London has always been a centre of innovation, problem-solving and creative thought – and if you’re interested in making our city more liveable, the Movement for Liveable London’s monthly ‘Street Talks’ have become essential listening in recent months. Described perhaps somewhat unkindly as a ‘drink tank’ – meetings normally take place on the first Tuesday of the month in the upstairs bar of The Yorkshire Grey, on the corner of Theobalds Road and Grays Inn Road – Movement for Liveable London “promotes discussion on how a fairer, healthier, greener and more pleasant future for London can be achieved by changing the way we move around our city”.
Street Talk topics to date have included health aspects of transport in London, air quality, traffic justice in London, Jan Gehl Consultancy’s view of best practice in designing for people in other international cities and – most recently, ‘Sustaining suburbia – transport solutions for outer London’ presented by by Richard Bourn and Richard Hebditch of the Campaign for Better Transport, see
Although Wandsworth is technically an inner London borough, many parts are more ‘suburban’ – characterised by high levels of car ownership, relatively low density development, and (as a result of this) uneven access to public transport, and many of the themes raised in this Street Talk felt very relevant. The presentation will shortly be posted on MML’s website, but meanwhile some highlights are given below.
Despite the fact that outer London has much more space to play with than the rest of London, Transport for London’s map of [motor traffic] congestion ‘hotspots’ shows that these are just as prevalent as in inner and central London. This is a consequence of outer London’s relative dependence on car ownership and use, less accessible public transport (unless perhaps you happen to live on a route to a town centre), and often poor access to shops and services resulting from loss of local amenities such as post offices and libraries. All of this is aggravated by continuing developments with large catchment areas which, by definition, favour car use. The developers of these centres are being allowed to plan for continued car dependence, as illustrated by the large areas of land being given over to car parking; amongst a slew of recent developments across London, Battersea Power Station was cited (this is planned to have 3,500 car parking spaces, even though it will also have the benefit of Northern Line and Barclays cycle hire scheme extensions). The Campaign for Better Transport views these large car parks as ‘the birth of traffic growth and traffic’ – and all that goes with that ‘baby’. In effect, it’s the antithesis of sustainable development, in that problems – motor traffic congestion, poor air quality, road danger etc. – are being stored up for future generations to have to deal with.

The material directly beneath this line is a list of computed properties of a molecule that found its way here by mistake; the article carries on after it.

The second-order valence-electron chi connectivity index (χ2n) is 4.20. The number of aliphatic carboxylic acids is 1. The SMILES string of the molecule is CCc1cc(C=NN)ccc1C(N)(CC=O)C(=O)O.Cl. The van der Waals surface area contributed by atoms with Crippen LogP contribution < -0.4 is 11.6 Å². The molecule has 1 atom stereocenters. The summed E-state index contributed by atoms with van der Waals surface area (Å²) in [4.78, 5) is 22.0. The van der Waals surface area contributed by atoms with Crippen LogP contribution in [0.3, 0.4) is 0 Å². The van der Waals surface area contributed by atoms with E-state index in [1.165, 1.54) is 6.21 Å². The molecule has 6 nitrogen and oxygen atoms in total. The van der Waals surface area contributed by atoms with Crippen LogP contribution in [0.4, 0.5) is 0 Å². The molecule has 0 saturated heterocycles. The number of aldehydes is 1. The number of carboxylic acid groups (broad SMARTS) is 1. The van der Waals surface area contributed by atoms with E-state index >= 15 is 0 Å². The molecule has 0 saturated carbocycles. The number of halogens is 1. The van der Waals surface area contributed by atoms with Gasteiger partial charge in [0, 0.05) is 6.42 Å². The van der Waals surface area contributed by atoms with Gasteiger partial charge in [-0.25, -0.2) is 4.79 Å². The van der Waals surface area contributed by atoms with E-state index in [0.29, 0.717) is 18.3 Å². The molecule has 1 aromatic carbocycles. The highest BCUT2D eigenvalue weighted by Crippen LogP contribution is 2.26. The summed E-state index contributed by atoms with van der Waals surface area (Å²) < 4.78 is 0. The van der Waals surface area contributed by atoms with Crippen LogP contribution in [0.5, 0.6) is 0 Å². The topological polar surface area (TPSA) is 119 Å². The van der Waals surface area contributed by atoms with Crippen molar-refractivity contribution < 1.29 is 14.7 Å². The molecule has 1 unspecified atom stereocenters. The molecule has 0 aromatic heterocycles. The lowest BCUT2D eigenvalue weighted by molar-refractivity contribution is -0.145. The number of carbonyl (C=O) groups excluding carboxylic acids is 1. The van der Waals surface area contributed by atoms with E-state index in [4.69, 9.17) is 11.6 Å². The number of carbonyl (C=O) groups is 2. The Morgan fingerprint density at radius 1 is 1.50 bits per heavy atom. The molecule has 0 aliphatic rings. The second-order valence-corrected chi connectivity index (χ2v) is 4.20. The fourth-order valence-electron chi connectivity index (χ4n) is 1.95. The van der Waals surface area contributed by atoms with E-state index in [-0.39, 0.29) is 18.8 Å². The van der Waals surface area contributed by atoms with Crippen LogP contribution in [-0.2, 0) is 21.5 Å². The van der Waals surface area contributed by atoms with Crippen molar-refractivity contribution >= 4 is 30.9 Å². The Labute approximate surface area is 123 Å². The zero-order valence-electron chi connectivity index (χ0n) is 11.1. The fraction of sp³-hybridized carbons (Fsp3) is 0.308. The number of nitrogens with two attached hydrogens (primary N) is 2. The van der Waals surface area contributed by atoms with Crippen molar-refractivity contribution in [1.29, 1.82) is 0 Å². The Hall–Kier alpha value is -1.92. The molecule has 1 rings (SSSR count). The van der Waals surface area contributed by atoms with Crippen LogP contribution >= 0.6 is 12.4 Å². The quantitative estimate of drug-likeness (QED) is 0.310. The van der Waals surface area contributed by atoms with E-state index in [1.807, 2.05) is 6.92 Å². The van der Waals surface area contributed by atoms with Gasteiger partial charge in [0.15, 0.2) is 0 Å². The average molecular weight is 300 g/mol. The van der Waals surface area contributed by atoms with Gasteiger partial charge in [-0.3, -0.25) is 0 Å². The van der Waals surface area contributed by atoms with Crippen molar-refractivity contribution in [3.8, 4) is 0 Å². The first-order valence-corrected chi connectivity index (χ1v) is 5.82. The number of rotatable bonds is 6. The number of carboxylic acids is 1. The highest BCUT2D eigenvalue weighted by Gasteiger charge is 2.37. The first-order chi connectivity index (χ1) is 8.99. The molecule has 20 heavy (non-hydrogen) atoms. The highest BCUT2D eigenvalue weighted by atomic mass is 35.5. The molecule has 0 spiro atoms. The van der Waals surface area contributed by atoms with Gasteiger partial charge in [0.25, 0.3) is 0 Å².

Having analysed the problems, a number of practical solutions were put forward for discussion. In essence, what we see across London is a continuing conflict between the ‘link’ and ‘place’ functions of where people live. Living Streets’ view is that the ‘link’ function of our streets has been over-emphasised, and that additionally the ‘link’ function has privileged motorised transport, to the detriment of non-motorised road users (pedestrians and cyclists) and, disproportionately, the very young and old – and, in the longer term, all of us, via reduced quality of life, high levels of air pollution, traffic noise, and sedentary lifestyles. The tools for improving the situation exist; the question is whether the political leadership exists to make use of them. Clearly, outer London will be a key battleground for the Mayoral elections on 3 May 2012.
December’s Street Talk ‘The word from the street’ will be an ‘open mic’ evening in which everyone is invited to pitch for a 7 1/2 minute talk slot. More details at
December’s Street Talk
For those with an interest in shared space, January’s street talk will be ‘Creating successful shared space streets’, on Tuesday 10 January, and will be presented by Stuart Reid of MVA Consultancy – details to follow on MML’s website, or join their email list.
Like to read more? MML has a useful reading list at http://movementforliveablelondon.com/recommended-reading/